Recent years have seen the rise in promising data from academic labs concerning the therapeutic potential of a variety of psychedelic substances in treating anxiety and depression.¹⁻³ However, positive results from academic settings are not sufficient to allow commercialization of potential treatments. For this, a drug must pass a stringent and lengthy regulatory process before it can be administered on a large scale to its intended market.
The Regulatory Process
In the US, the drug development pipeline consists of a preclinical and clinical phase, which in total can last 12 years and cost upwards of $2 billion (Figure1).⁴ Preclinical phases take place in animal models and serve to determine the appropriate dose for first in man studies, whereas the clinical phase takes place in human cohorts. Clinical trials serve two primary purposes: to determine if a drug is safe and effective.
The US Food and Drug Administration (FDA) is responsible for overseeing the clinical trial process. In the case of psychedelics, a challenging regulatory hurdle exists. Hallucinogens – substances that cause profound distortions in a person’s perceptions of reality and cognition – are classified as Schedule I drugs by the Drug Enforcement Agency (DEA) (Figure 2). Drugs placed in this Schedule are said to have no currently accepted medical use and a high potential for abuse. Scientists who wish to work with substances places in Schedule I must apply for a license from the DEA.
While the cost of applying for a license is reasonable – $125 annually – the time in which it takes labs to receive a permit imposes a significant barrier to research. Researchers such as Ryan Vandrey claim that it took six months for his lab to obtain DEA approval for a clinical trial investigating cannabis as a potential therapy for veterans with post-traumatic stress disorder. The process of obtaining a license includes meeting with state and federal agents, additional reviews of study proposals, and sometimes buying new safes or security cameras for the research center’s pharmacy.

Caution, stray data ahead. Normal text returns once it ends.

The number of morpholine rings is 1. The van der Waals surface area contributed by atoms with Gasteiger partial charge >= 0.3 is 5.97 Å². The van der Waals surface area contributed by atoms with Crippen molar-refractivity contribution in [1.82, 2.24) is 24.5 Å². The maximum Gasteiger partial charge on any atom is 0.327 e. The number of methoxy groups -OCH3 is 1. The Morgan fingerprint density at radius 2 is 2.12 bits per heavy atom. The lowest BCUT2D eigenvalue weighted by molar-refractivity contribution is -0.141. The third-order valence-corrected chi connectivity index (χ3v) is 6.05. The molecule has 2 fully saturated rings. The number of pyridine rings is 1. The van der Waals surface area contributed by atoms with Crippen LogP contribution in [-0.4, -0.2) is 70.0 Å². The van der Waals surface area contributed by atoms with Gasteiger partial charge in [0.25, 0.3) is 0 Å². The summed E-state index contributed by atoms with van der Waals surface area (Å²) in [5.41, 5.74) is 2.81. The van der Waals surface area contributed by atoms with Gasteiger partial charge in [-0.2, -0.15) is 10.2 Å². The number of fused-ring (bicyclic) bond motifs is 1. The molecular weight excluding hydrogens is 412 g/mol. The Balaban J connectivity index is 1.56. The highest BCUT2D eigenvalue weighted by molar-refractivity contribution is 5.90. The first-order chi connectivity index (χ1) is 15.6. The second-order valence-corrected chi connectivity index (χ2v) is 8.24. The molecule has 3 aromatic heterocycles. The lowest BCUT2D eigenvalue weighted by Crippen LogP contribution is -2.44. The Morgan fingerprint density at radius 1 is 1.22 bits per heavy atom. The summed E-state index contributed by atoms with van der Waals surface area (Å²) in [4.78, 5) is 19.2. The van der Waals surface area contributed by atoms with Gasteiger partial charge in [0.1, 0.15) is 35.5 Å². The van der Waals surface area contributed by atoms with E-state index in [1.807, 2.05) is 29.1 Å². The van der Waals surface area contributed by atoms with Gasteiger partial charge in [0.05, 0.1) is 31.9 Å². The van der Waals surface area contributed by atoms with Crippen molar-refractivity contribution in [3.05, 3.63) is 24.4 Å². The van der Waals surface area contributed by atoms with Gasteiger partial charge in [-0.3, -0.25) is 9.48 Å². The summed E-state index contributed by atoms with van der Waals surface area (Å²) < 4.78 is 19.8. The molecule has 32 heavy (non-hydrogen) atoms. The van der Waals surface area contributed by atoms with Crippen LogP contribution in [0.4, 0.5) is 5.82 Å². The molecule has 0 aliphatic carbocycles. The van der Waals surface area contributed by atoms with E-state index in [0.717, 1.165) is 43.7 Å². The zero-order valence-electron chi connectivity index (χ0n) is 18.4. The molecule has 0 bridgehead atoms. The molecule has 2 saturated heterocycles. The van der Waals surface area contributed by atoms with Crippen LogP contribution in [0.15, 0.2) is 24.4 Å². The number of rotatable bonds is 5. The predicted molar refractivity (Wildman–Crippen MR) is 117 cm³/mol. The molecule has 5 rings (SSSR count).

At present, the perceived abuse-potential of hallucinogens is preventing the reclassification of the drug class to a more favorable Schedule. However, researchers from Johns Hopkins Medicine are calling for the rescheduling of psilocybin (one of the psychoactive constituents present in “magic mushrooms”) from Schedule I, down to Schedule IV. Such a reclassification would place the substance in the same category as prescription sleeping tablets. The extensive report outlining the group’s rationale behind the rescheduling can be found in a 2018 paper in the Journal of Neuropharmacology.⁶ Some key points from the report include:
- Psilocybin exhibits a slight risk of overdose. “The doses [of psilocybin] that pose a risk of acute poisoning death (‘overdose”) appear to be approximately 1000 times the likely highest clinical dose….”
- Psilocybin exhibits “no apparent physiological dependence as evidenced by withdrawal symptoms,” something that has been demonstrated in human and animal studies.
Furthermore, former advisor on drug policy to the United Kingdom government, Dr. David Nutt, outlined in a 2010 report published in the Lancet, that psilocybin is one of the least harmful drugs to society (Figure 3).⁷ The data show that negative aspects of drug abuse, such as damages to the community, crime, and injury, are negligible concerning psilocybin.
Break on Through…
It appears that regulators are looking past the scheduled status of psilocybin and instead focusing more on clinical and scientific data. Proof of this is the fact that COMPASS Pathways study of psilocybin therapy for treatment-resistant depression received “breakthrough status” from the FDA in 2018. The FDA awards breakthrough status to drugs that “treat a serious or life-threatening condition and preliminary clinical evidence indicates that the drug may demonstrate substantial improvement on a clinically significant endpoint(s) over available therapies.”
Breakthrough therapy designation is intended to expedite the development and review of drugs. Dr. Robin Carhart-Harris, a member of the COMPASS Pathways scientific advisory board, predicts that this expedited clinical trial process could see psilocybin become available as a treatment for TRD as early as 2024.
Psychedelics are stuck somewhat in a state of limbo at present. On the one hand, the drug class is still confined to the restrictive scheduling of the Controlled Substances Act (CSA), assigned by the DEA. As long as a drug remains on Schedule I, barriers associated with researching that substance – or using that compound in a federally-legal treatment – are significantly more oppressive than they are for other substances.
On the other hand, regulatory bodies are looking past scheduling and instead focusing on the positive outcomes observed in animal and early human studies. It appears that the political and ideological barriers that sought to prevent the introduction of psychedelics as viable treatment avenue are starting to crumble, making way for policy development based on clinical and scientific facts.